In the open air
In 1841, zinc paint tubes appeared for the first time, making painting in the open air a lot simpler. The paint no longer dried out so quickly and was easier to carry. The impressionists took full advantage of this. They left their studios and went painting outdoors, ‘en plein air’.
From on the water
From 1871 to 1878, Claude Monet lived in Argenteuil, a village on the Seine just outside Paris. Following the example of the painter Charles-François Daubigny, he had a boat built in which he could paint the surroundings from on the water. Thus he was able to depict the effects of light on the water and on the landscape from any convenient spot.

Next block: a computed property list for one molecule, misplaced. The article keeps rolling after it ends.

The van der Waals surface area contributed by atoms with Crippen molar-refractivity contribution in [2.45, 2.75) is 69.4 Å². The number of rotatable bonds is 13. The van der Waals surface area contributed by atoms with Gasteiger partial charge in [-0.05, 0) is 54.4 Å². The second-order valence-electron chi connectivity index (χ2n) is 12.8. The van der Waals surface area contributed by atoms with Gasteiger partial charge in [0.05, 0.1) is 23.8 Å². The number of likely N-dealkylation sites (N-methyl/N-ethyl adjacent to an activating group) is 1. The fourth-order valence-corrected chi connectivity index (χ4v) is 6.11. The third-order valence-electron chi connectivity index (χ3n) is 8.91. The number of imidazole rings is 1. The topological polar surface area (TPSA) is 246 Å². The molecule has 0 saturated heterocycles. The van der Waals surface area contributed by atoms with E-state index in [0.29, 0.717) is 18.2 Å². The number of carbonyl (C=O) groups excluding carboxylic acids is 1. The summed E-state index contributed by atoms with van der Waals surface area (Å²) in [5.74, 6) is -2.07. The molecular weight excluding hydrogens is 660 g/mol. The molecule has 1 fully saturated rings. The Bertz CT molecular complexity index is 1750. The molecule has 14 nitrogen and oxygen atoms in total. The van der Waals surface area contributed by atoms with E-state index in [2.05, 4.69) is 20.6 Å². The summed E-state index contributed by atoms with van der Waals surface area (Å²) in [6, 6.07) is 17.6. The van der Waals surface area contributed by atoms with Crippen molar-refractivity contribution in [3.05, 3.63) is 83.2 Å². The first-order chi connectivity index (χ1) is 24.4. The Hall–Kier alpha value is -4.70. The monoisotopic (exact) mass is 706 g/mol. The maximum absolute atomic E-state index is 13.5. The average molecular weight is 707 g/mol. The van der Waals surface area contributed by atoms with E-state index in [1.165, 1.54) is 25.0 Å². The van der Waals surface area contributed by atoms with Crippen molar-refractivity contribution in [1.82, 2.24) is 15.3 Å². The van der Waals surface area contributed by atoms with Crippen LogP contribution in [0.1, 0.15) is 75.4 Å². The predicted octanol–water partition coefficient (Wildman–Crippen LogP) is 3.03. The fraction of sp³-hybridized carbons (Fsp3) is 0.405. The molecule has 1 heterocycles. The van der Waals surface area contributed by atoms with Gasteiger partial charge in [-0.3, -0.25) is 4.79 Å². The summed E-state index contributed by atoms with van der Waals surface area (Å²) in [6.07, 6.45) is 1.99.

In this painting the boat is moored between two poles, motionless on the water. A figure is vaguely distinguishable in the cabin, probably Monet himself. The majority of the canvas is occupied by the calm flowing river, in which the boat studio and the trees, but also the sky are reflected. In this painting, Claude Monet gives an impression of the tranquillity on the water during a summer day.